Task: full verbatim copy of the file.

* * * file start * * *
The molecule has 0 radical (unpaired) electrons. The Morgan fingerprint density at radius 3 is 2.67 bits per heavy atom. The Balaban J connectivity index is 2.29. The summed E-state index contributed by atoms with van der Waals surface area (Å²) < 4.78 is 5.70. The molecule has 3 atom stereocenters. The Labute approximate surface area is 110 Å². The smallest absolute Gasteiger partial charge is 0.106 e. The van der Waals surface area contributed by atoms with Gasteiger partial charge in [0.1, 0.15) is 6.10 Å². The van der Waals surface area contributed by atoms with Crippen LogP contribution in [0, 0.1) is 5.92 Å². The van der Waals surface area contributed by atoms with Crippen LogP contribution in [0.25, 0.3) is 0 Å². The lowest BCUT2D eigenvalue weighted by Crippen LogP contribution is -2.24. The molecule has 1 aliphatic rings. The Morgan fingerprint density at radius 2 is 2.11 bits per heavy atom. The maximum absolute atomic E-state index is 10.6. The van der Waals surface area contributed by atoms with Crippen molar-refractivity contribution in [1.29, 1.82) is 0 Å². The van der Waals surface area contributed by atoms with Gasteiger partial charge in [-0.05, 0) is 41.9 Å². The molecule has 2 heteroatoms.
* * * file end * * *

The molecule has 0 radical (unpaired) electrons. The Morgan fingerprint density at radius 3 is 2.67 bits per heavy atom. The Balaban J connectivity index is 2.29. The summed E-state index contributed by atoms with van der Waals surface area (Å²) < 4.78 is 5.70. The molecule has 3 atom stereocenters. The Labute approximate surface area is 110 Å². The smallest absolute Gasteiger partial charge is 0.106 e. The van der Waals surface area contributed by atoms with Gasteiger partial charge in [0.1, 0.15) is 6.10 Å². The van der Waals surface area contributed by atoms with Crippen LogP contribution in [0, 0.1) is 5.92 Å². The van der Waals surface area contributed by atoms with Crippen LogP contribution in [0.25, 0.3) is 0 Å². The lowest BCUT2D eigenvalue weighted by Crippen LogP contribution is -2.24. The molecule has 1 aliphatic rings. The Morgan fingerprint density at radius 2 is 2.11 bits per heavy atom. The maximum absolute atomic E-state index is 10.6. The van der Waals surface area contributed by atoms with Crippen molar-refractivity contribution in [1.29, 1.82) is 0 Å². The van der Waals surface area contributed by atoms with Gasteiger partial charge in [-0.05, 0) is 41.9 Å². The molecule has 2 heteroatoms.